Yes, this is faculty-driven. These screenings are a part of an ongoing conference, now in its tenth year, which is one of the most respected Italian film studies meetings in the US. Prof. Antonio Vitti brings a filmmaker every year. I wasn’t familiar with her work, I’ve started watching it, and I like what she’s doing but this is all new to me. We are showing four films, with the director always there to introduce. In the past years, with a similar schedule, we had Francesco Rosi, who was confirmed but passed away some months before he was due to travel here, as well as Carlo Verdone, Guido Chiesa, Roberta Torre, Vincenzo Marra, Roberto Andò, Franco Maresco, all of them with three or four films in a single week.

Outside of this yearly conference, what other Italian films have you picked?

Not many. A few years ago, The Great Beauty. The Human Capital. Probably some more.

Have you ever organized retrospectives on classic Italian films, directors or actors?

We had two retrospectives on Michelangelo Antonioni, with L’avventura, La notte, The Eclipse and Red Desert in 2011, and then later films as Blow-up, Zabriskie Point and The Passenger in 2018. We did a small retrospective on Luchino Visconti, we showed some Federico Fellini. We don’t have a proper room in our schedules to do full retrospectives, but we try to have some classic Italian films scattered across our programme. We’ve shown also De Sica, Rossellini, Pasolini. There’s a great history. It was richer in the past than today. We’ve shown only one Moretti film, that’s a shame. These films are getting less and less distribution in the US, in the ’90s and early 2000s there seemed to be more attention…

Poster of the Late Antonioni Retrospective (2018)

On average, how many Italian films you show any year? With what attendance?

I would say eight to ten, if we include the four of the festival every Spring. Attendance depends. If it’s a classic we usually get more spectators than with contemporary films, while the current ones bring more or less the same kind of viewers than most European films. It is not an issue, though. People come for the programme, working as a guarantee, or the description, which is small but can be intriguing enough.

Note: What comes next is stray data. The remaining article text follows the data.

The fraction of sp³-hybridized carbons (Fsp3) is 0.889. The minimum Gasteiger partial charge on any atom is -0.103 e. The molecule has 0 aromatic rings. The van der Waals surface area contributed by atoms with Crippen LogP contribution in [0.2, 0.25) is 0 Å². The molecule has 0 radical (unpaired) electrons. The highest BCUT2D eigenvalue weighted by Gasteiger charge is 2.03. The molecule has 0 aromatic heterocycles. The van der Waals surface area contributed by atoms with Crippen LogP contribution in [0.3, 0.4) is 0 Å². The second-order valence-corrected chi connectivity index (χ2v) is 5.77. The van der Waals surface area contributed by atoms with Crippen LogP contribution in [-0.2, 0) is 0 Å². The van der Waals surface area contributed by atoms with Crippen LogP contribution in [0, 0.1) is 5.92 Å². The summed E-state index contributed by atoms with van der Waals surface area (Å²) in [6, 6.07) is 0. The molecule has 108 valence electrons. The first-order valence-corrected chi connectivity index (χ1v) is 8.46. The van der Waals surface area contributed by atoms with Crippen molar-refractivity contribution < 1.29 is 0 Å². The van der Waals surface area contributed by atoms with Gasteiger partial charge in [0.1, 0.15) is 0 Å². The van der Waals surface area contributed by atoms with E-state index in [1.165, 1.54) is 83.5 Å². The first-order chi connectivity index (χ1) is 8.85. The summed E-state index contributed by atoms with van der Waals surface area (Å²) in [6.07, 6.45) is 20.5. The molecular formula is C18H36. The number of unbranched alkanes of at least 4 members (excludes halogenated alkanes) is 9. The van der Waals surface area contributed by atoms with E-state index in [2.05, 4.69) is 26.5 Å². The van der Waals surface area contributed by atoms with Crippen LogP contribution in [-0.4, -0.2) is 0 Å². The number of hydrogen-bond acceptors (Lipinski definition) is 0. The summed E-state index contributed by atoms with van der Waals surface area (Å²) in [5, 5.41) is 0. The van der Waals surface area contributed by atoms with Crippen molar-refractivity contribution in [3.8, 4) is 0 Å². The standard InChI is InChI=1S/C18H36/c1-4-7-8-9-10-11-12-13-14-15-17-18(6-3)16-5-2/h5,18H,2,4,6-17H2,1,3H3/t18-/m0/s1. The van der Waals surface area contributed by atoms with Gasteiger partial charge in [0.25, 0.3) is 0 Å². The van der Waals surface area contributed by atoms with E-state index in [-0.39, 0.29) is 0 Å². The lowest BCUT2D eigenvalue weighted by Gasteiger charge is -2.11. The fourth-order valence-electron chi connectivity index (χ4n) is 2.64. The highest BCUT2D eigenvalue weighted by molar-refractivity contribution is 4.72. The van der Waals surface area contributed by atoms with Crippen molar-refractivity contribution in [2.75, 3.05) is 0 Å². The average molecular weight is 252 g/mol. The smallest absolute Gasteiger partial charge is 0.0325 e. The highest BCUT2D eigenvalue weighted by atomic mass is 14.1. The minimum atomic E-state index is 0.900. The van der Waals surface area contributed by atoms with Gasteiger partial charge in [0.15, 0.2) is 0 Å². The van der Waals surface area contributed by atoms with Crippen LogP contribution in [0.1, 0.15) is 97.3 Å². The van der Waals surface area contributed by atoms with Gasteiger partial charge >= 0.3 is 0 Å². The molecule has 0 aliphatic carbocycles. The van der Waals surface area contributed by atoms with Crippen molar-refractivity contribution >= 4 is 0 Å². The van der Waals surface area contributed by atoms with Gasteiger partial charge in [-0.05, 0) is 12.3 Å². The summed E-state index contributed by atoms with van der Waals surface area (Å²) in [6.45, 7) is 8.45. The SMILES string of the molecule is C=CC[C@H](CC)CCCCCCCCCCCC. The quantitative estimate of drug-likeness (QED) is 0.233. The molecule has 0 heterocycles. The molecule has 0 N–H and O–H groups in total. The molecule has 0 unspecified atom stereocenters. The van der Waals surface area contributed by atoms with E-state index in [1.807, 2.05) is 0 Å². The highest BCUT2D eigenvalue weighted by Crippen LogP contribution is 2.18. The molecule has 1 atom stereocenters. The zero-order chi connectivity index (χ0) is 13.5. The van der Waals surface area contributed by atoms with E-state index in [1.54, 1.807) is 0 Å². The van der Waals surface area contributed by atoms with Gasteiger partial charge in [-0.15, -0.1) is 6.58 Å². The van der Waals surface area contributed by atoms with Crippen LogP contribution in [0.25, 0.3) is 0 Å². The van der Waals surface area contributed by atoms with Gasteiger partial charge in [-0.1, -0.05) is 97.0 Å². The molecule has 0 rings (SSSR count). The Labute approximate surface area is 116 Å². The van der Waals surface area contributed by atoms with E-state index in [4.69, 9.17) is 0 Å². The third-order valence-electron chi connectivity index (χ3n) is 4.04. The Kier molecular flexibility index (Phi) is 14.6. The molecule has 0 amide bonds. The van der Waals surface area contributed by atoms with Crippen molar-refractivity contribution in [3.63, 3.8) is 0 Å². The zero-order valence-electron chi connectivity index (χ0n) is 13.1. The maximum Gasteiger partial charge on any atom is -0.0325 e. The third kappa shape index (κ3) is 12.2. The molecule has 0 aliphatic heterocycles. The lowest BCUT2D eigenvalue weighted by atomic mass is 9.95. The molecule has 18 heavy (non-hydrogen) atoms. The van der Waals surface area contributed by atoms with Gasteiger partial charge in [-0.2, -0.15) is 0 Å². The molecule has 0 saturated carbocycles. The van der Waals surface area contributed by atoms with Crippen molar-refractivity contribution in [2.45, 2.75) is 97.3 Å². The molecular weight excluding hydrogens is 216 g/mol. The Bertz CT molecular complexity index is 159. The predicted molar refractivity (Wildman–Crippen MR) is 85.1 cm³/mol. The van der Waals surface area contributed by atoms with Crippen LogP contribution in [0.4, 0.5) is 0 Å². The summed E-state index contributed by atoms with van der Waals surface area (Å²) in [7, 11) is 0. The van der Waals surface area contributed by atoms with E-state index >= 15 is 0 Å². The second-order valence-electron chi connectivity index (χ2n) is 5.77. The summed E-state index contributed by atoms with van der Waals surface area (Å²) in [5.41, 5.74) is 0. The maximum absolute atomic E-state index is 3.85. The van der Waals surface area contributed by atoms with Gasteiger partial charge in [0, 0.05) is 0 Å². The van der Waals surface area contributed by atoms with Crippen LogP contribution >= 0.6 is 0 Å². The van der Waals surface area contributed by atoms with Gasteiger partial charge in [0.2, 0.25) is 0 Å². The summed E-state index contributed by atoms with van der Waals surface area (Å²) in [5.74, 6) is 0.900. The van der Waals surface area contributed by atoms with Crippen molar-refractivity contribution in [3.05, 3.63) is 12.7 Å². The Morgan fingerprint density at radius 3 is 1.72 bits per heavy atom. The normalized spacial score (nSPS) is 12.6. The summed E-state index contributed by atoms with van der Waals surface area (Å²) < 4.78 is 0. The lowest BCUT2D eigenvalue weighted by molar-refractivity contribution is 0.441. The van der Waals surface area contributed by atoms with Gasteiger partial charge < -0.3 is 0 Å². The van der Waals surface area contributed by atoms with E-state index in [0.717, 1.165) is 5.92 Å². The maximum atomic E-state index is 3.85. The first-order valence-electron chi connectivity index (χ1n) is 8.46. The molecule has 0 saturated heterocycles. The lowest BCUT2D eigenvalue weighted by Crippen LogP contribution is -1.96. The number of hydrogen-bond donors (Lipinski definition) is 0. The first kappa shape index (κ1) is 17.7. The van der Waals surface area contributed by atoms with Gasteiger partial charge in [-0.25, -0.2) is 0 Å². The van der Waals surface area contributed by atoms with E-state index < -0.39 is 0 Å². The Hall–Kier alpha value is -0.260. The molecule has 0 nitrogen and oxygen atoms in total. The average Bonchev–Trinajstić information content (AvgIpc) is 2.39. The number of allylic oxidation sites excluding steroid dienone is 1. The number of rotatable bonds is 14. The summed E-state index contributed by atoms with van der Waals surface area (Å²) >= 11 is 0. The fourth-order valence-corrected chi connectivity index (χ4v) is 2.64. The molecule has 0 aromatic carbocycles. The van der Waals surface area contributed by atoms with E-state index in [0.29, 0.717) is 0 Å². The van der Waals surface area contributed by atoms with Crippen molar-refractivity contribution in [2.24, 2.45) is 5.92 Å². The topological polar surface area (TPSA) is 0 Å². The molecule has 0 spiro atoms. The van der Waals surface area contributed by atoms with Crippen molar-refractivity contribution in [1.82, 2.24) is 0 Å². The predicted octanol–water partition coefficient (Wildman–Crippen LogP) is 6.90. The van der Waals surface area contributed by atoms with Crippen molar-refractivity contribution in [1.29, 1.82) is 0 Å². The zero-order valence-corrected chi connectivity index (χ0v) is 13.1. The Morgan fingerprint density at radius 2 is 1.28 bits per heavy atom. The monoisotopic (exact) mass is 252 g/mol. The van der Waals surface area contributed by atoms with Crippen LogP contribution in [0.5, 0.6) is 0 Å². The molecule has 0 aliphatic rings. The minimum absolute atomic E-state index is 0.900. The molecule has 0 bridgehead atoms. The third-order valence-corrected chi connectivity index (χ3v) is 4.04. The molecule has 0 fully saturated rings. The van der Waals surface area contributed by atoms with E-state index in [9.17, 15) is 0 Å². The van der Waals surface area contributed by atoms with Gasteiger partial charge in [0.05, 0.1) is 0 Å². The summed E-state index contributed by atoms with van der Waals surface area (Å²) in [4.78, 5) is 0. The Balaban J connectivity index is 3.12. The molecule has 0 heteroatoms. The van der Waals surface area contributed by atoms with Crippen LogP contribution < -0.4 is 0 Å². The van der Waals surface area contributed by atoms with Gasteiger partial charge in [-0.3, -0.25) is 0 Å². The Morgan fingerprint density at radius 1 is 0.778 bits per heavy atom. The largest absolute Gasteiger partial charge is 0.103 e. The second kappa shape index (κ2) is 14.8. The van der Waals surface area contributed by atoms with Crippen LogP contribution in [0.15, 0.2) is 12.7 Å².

What are you doing to promote the films, or to somehow enrich the audience experience?

We write these small introductions to the films we screen. Sometimes we use the texts that have already been written by distributors, or modify them slightly, otherwise, we write them ourselves. Along with the booklet, there’s the website, and social media. Every series gets a poster, with images. And we’re trying to package the program into cycles. Other than an arthouse general series, everything is packaged into a special series, and also those series get posters and special promotion.

Do you think digital streaming platforms have affected the way you work and program?

Digital streaming makes things much more accessible and much faster. It’s challenging, because it is more convenient, and cheaper, than going to the movies. So we need to think about what makes us different, and we champion the theatrical experience with a presentation, hopefully some context, an introduction, making it personal. Fortunately we do not have the usual challenges of an art cinema, because we have some funding from the university, and we are able to show what we do want to show, not necessarily basing our decisions on audience tastes. There is so much content now, and hopefully audiences will ask for selection and curation. You trust your programmers to guide you through a lot of films, avoiding the garbage. Maybe not everyone looks for that, but I hope someone is.

Indiana University Cinema Theatre

In some other interviews made by our research group, it has been said that, with the usual exception of both East and West Coast, the most relevant places in the US for European arthouse theatrical distribution are Columbus, Ohio, and Bloomington, Indiana. Do you agree? What is your role as an outpost in the Midwest? Do you feel any responsibility?

It’s interesting. We have been trying to build a reputation, but we do not know what that actually means! [laughs] Nick Pinkerton, a critic in New York I admire, was talking in a FilmComment podcast about a possible Midwest circuit: Indiana University, the Wexner Centre, a new cinema in Louisville, Kentucky. We’re building some sort of circuit for films and filmmakers to survive in the Midwest, I do think there is some truth in that. Now we’re bringing a Mexican filmmaker here, Carlos Reygadas, that stays with for two days and then I’m driving him up to Wexner. On occasion we share filmmakers. I kind of dream to bring here collectively some artists, and do a four or five universities tour. Notre Dame, University of Chicago, University of Wisconsin-Madison all have good programs, so we could do a circuit, and we’re trying this for the first time with Korean director Hong Sang Soo in Spring 2020.

Do you also exchange ideas on programming, or specific titles?

If there’s already a distribution in the States, there’s no need to do that. But if we are bringing a film print from overseas, then it is useful to share some costs, or to take advantage of this material being in the US. We tried to do that on occasion. We are part of two ListServs of programmers, so if someone is bringing something in there could be also a survey, to see if someone else is interested. We are trying to work together. We’re acting as cultural intermediaries, and doing that together makes us stronger.

Last question. What is the general perception of Italian cinema, here in the Midwest?

It still has the same perception of any other European cinema, I think. Italian cinema is tied in its brand as a part of European cinema. Of course, French is the biggest, it’s different. And people do not categorize it as Italian cinema but as a part of a larger category. Yet, even if it has lost some of its prominence on the world stage recently, I think it is still received well, like any other European cinema.